4) Riffing off of that, James, don’t give up on all Menghai area shu. It may very well be that the issue is the water used to make the shu, rather than the materials (granted, Bulang tends to have a savory-herb barnyard, but people generally care a lot about stronger deep flavors in shu). Part of Menghai Dayi’s success in making reliably acceptable shu is usually attributed to controlling the best water source for the fermentation process.
5) The yellow box shu needs to be labeled as the 2009 Gongting Tuo shu, just remembering from that ToM.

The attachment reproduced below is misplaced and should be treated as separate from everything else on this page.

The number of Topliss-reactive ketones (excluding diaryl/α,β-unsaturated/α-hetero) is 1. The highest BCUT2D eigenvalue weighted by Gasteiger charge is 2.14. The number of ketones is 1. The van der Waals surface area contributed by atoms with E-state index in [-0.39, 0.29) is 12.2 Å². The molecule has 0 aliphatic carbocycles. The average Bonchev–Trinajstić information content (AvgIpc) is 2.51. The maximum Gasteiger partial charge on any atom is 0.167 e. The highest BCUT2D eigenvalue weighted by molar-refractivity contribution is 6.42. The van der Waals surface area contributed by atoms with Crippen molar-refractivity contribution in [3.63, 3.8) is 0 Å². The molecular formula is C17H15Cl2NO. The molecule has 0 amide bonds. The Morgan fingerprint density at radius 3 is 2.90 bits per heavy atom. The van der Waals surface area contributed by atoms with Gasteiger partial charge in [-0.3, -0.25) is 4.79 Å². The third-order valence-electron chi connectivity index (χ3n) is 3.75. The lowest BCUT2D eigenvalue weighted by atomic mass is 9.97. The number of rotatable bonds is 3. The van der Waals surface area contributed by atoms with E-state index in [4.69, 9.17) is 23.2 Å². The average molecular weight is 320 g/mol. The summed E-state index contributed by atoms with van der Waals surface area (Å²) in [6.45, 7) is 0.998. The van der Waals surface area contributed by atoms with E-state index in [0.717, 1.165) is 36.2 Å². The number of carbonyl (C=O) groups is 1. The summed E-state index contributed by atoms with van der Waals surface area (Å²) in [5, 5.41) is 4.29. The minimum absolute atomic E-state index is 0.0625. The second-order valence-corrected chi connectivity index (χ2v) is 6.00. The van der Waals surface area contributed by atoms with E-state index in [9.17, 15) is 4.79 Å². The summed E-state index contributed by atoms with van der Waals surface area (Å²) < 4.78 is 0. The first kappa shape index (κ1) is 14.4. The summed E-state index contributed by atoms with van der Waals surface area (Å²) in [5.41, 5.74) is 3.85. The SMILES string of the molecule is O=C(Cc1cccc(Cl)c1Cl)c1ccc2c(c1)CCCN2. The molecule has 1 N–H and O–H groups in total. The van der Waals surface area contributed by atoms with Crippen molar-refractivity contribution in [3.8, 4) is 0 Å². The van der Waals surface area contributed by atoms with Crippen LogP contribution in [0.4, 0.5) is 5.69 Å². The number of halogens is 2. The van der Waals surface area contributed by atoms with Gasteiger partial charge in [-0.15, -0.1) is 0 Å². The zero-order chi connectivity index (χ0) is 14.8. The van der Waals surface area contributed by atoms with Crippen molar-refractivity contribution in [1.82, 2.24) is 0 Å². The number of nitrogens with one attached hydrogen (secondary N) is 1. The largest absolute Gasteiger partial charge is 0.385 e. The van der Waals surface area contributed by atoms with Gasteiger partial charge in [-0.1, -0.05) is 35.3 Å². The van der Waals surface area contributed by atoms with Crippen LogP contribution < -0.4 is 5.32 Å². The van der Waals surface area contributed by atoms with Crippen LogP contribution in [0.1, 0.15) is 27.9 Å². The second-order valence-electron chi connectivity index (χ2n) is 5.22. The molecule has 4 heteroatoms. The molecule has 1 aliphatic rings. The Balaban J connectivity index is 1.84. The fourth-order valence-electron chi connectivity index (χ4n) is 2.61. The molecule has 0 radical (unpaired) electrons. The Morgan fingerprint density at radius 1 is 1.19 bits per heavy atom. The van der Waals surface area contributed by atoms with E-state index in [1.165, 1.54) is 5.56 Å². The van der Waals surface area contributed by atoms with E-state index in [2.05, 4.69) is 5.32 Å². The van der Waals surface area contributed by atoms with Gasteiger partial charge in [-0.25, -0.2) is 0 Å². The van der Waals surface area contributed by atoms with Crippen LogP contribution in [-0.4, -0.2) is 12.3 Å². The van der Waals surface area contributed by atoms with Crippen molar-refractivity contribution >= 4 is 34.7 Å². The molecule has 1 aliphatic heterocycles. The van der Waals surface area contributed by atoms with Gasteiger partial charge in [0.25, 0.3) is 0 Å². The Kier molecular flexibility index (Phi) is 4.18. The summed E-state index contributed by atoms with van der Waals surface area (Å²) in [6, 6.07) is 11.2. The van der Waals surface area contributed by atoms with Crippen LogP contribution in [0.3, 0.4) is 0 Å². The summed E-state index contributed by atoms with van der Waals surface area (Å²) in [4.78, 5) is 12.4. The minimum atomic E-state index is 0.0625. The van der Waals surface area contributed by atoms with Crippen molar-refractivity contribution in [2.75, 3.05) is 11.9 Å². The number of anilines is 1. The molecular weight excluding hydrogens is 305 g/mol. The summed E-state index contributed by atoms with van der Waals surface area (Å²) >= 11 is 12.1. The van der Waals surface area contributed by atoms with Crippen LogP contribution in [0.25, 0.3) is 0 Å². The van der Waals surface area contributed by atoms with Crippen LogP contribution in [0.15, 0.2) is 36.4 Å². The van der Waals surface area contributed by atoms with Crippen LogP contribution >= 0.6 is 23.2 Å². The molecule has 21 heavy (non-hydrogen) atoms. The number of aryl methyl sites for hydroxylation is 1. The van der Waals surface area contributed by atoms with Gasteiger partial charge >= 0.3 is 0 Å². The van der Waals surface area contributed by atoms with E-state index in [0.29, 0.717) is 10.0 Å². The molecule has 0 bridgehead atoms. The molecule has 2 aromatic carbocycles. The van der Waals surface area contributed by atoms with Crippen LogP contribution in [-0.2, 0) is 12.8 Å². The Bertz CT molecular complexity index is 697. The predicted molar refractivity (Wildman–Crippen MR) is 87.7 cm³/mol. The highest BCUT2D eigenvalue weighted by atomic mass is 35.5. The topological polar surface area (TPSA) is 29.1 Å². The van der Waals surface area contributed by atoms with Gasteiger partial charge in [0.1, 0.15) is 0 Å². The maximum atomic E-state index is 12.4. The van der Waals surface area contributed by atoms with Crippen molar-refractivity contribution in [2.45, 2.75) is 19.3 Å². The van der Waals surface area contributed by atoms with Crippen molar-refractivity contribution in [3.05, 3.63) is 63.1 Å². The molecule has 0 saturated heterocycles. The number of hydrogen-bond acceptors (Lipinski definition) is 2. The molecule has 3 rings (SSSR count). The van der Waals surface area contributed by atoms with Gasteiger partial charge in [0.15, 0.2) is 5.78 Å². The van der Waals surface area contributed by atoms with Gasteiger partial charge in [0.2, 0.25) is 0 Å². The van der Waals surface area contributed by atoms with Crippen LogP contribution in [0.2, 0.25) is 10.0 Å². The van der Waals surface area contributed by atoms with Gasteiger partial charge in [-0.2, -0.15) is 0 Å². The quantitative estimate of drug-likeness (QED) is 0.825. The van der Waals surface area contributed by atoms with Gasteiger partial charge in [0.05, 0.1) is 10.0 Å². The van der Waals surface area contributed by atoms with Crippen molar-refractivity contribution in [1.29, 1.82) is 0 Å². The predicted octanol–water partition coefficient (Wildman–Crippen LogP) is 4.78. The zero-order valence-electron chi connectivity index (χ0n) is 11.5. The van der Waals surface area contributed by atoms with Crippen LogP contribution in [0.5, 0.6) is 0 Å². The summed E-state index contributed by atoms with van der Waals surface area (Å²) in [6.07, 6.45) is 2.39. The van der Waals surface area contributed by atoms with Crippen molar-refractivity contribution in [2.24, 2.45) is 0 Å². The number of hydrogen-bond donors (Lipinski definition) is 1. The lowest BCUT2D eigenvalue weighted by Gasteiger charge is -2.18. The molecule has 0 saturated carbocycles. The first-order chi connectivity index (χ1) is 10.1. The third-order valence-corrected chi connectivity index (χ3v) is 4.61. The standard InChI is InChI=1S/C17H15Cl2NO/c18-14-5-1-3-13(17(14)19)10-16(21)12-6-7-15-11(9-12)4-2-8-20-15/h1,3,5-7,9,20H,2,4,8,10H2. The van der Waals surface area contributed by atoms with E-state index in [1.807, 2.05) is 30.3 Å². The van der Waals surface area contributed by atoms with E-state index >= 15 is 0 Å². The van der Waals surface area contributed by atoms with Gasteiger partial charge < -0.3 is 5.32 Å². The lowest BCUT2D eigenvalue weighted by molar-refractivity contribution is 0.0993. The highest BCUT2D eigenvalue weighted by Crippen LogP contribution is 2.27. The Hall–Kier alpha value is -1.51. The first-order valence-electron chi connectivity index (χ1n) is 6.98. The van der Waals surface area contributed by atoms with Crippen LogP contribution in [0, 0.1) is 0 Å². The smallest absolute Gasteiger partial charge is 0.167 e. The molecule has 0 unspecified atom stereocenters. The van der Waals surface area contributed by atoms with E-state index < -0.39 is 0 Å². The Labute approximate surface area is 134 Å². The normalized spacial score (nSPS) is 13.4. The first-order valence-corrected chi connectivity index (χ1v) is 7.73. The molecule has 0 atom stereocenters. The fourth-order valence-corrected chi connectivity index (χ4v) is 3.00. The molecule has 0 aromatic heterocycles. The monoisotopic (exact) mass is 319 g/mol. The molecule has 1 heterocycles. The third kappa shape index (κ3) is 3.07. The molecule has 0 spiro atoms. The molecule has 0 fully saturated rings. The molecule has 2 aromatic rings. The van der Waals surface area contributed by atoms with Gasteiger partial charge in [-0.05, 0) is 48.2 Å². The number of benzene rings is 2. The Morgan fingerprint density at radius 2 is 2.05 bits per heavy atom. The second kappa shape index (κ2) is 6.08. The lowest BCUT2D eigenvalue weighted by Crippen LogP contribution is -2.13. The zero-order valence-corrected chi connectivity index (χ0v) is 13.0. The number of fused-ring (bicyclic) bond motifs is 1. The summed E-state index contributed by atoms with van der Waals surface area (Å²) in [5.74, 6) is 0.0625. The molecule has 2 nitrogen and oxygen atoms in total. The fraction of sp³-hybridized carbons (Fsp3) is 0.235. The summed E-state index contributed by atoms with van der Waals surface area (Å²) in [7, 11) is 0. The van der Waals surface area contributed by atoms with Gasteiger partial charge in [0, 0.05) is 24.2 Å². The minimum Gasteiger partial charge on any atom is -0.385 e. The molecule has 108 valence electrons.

6) I strongly suggest : http://www.houdeasianart.com/index.php?main_page=product_info&cPath=27&products_id=799 for your mature tea of the month thread. Maybe with http://www.houdeasianart.com/index.php?main_page=product_info&cPath=27&products_id=918 These teas have been around for a while, but most reasonably mature tea really suck in my book, for original leaf quality reasons, and since I have superb shu, whenever I want that fermented taste, I can easily get a better experience than bad 8582 from the late ’90s. The teas I suggested might not be that old, but frankly, very little truly good mature tea from the ’90s ever leaves the far east. Never mind the 80’s. You have to air the Yuanyexiang out for a week or two, but it should blow almost everything else you can find away, fermentation on par.